Last Updated: 2019-01-05 20:12:46 UTC
by Didier Stevens (Version: 1)
The JPEG image I wrote about in yesterday's diary entry "A Malicious JPEG?" reminded me of another example that was mentioned on Twitter a couple of weeks ago.
The JPEG image mentioned in that Tweet (71dedb3a79245edb0b4987c2754f515c) is indeed a valid JPEG:
In this report by jpegdump.py, we can see that this JPEG image is composed of all the right segments. But notice that there is data appended after the End Of Image (EOI) segment: entry 13 *trailing*.
We can select entry 13 to take a peek inside:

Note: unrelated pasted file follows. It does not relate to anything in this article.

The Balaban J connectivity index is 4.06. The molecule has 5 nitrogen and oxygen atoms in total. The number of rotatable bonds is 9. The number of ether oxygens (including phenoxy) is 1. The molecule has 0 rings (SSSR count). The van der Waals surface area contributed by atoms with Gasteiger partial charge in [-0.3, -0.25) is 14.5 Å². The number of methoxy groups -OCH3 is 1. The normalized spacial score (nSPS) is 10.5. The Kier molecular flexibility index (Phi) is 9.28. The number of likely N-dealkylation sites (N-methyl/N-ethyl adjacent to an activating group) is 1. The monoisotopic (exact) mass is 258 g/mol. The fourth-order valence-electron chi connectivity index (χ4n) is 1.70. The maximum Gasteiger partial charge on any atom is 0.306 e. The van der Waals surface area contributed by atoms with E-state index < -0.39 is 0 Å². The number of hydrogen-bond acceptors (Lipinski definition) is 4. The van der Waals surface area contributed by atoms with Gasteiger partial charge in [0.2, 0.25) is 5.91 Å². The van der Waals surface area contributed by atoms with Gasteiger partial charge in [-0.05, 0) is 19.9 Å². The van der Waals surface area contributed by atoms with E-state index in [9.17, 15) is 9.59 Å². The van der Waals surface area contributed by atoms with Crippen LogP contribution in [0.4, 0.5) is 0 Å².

It's a VBS script that writes a file to disk and executes it. The dropped file is embedded as a long hexadecimal string: this can be extracted with base64dump.py:
The embedded file is a malicious executable (MZ): ff5e1f27193ce51eec318714ef038bef. This is a Ramnit worm sample, first submitted to VirusTotal in 2010 (the JPEG file was first submitted in December 2018).
Like the JPEG image discussed in yesterday's diary entry, the malicious content of this JPEG image will not execute when the image is viewed with an image viewer or browser.
For the script to execute, this JPEG file has to be opened as an HTML application (HTA). mshta.exe, the application that executes HTA files, ignores all the binary data of the JPEG image and parses and executes the script between the <SCRIPT> tags. This can be achieved by saving the JPEG image with .hta extension, and then launch it. Or by running mshta.exe with an URL as argument that points to this JPEG image.